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James Harrison Plaintiff v. Steve Breshear et al.

May 10, 2013



Plaintiff, James Harrison, has filed this pro se action on a 42 U.S.C. § 1983 form. This matter is before the Court for screening pursuant to 28 U.S.C. § 1915A and McGore v. Wrigglesworth, 114 F.3d 601 (6th Cir. 1997). For the reasons set forth below, the action will be dismissed.


Plaintiff, who is currently incarcerated at the Luther Luckett Correctional Complex, was charged with murder in February 1986 and convicted by a jury who fixed his penalty at life without benefit of probation or parole until a minimum of 25 years of the sentence. He sues "Steve Breshear,"*fn1 Governor of Kentucky; J. Michael Brown, Secretary of Justice; LaDonna H. Thompson, Kentucky Department of Corrections (KDOC) Commissioner; John Hall, KDOC Offenders Information Service; Clark Taylor, Warden of the Kentucky State Reformatory; and Larry Chandler, Kentucky Parole Board Chair. He argues that Defendants have applied subsequent laws, not in effect when he was convicted of his crimes, in violation of the Ex Post Facto Clause, the Due Process Clause, the Equal Protection Cclause, double jeopardy, Apprendi, fundamental fairness, and the right to a jury trial. He states that he does not challenge the judgment and sentence but rather the enforcement thereof and its finality. He alleges Defendants acted in a way that denied calculation and determination of availability of probation and parole.

Plaintiff also claims that he is being denied access to the courts to fully present his issues because of Defendants' failure and/or refusal to hire a sufficient number of legal aides and because the law library's Nexus Lexus computer system does not allow access to Kentucky statutes and corrections policies prior to 1992 or to any federal or state digests.

Plaintiff asks for monetary, punitive and injunctive relief. The injunctive relief he seeks is an order prohibiting Defendants from violating federal rights and applying changes in the law after the commission of the offense and a declaration directing Defendants to calculate the judgment correctly and determine probation and parole availability and/or suitability as the law stood during the commission of the offense in 1986.


When a prisoner initiates a civil action seeking redress from a governmental entity, officer, or employee, the trial court must review the complaint and dismiss the action, if the court determines that it is frivolous or malicious, fails to state a claim upon which relief may be granted, or seeks monetary relief from a defendant who is immune from such relief. See 28 U.S.C. §§ 1915A(b)(1) and (2). A claim is legally frivolous when it lacks an arguable basis either in law or in fact. Neitzke v. Williams, 490 U.S. 319, 325 (1989). The court may, therefore, dismiss a claim as frivolous where it is based on an indisputably meritless legal theory or where the factual contentions are clearly baseless. Id. at 327. When determining whether a plaintiff has stated a claim upon which relief can be granted, the Court must construe the complaint in a light most favorable to Plaintiff and accept all of the factual allegations as true. Prater v. City of Burnside, Ky., 289 F.3d 417, 424 (6th Cir. 2002). While a reviewing court must liberally construe pro se pleadings, Boag v. MacDougall, 454 U.S. 364, 365 (1982) (per curiam), to avoid dismissal, a complaint must include "enough facts to state a claim to relief that is plausible on its face." Bell Atlantic Corp. v. Twombly, 550 U.S. 544, 570 (2007).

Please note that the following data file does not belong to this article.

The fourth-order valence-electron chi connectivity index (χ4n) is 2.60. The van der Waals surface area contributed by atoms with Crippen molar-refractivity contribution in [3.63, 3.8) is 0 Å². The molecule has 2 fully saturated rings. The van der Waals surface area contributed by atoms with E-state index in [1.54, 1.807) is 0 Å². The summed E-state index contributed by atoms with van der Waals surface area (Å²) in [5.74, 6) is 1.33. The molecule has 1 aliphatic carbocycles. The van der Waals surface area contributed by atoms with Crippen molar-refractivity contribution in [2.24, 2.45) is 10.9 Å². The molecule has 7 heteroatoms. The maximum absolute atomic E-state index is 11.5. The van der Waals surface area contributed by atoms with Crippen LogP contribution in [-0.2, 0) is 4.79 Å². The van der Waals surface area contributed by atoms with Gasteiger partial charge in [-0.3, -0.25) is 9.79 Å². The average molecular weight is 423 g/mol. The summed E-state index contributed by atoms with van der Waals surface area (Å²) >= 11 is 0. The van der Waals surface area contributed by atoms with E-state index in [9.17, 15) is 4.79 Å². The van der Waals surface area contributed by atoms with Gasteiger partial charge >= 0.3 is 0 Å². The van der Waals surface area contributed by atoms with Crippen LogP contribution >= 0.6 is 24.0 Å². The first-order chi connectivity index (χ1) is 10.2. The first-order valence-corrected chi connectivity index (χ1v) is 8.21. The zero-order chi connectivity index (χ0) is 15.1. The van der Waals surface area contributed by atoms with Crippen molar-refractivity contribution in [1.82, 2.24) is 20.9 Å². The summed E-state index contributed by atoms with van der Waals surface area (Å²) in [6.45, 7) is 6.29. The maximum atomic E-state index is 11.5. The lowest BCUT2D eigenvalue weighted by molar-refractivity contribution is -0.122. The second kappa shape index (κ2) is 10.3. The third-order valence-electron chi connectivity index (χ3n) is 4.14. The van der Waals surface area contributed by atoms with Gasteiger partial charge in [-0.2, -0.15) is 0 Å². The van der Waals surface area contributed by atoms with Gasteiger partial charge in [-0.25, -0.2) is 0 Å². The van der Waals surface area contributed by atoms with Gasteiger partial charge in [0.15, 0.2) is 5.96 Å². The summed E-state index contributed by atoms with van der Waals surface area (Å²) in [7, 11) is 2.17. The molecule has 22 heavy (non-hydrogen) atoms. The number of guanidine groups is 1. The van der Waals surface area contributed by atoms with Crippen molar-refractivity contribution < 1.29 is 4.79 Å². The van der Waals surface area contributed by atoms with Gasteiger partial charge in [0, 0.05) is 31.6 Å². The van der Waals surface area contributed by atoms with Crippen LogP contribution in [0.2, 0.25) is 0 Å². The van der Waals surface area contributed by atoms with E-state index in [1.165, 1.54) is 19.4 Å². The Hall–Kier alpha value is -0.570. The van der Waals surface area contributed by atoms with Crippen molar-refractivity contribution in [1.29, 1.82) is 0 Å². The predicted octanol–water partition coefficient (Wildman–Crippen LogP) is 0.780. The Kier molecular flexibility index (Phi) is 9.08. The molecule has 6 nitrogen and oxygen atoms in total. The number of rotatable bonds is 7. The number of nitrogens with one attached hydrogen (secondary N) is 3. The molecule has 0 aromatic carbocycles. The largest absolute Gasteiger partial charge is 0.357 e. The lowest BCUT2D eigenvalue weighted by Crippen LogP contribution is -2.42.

Claim relating to judgment and sentence

Where a prisoner is challenging the fact or duration of his physical imprisonment and the relief that he seeks is a determination that he is entitled to immediate release or a speedier release from that imprisonment, his sole federal remedy is a petition for writ of habeas corpus. Preiser v. Rodriguez, 411 U .S. 475, 500 (1973). "[A] prisoner in state custody cannot use a § 1983 action to challenge the fact or duration of his confinement. He must seek federal habeas corpus relief (or appropriate state relief) instead." Wilkinson v. Dotson, 544 U.S. 74, 78 (2005) (internal quotation marks and citations omitted); Nelson v. Campbell, 541 U.S. 637, 643 (2004).

Since Plaintiff challenges the legality of his confinement, it falls within the "core" of habeas corpus and thus may not be bought under § 1983. Nelson, 541 U.S. at 643. Therefore, to the extent that Plaintiff's complaint challenges the fact or duration of his incarceration, it must be dismissed. See Barnes v. Lewis, No. 93-5698, 1993 WL 515483, at *1 (6th Cir. Dec. 10, 1993) (dismissal is appropriate where § 1983 action seeks equitable relief and challenges fact or duration of confinement); see also Moore v. Pemberton, 110 F.3d 22, 23-24 (7th Cir. 1997) (per curiam) (reasons for not construing a § 1983 action as one seeking habeas relief include

(1) potential application of Heck v. Humphrey, 512 U.S. 477 (1994); (2) differing defendants;

(3) differing standards of § 1915(a)(3) and § 2253(c); (4) differing fee requirements; and

(5) potential application of second or successive petition doctrine or three-strikes ...

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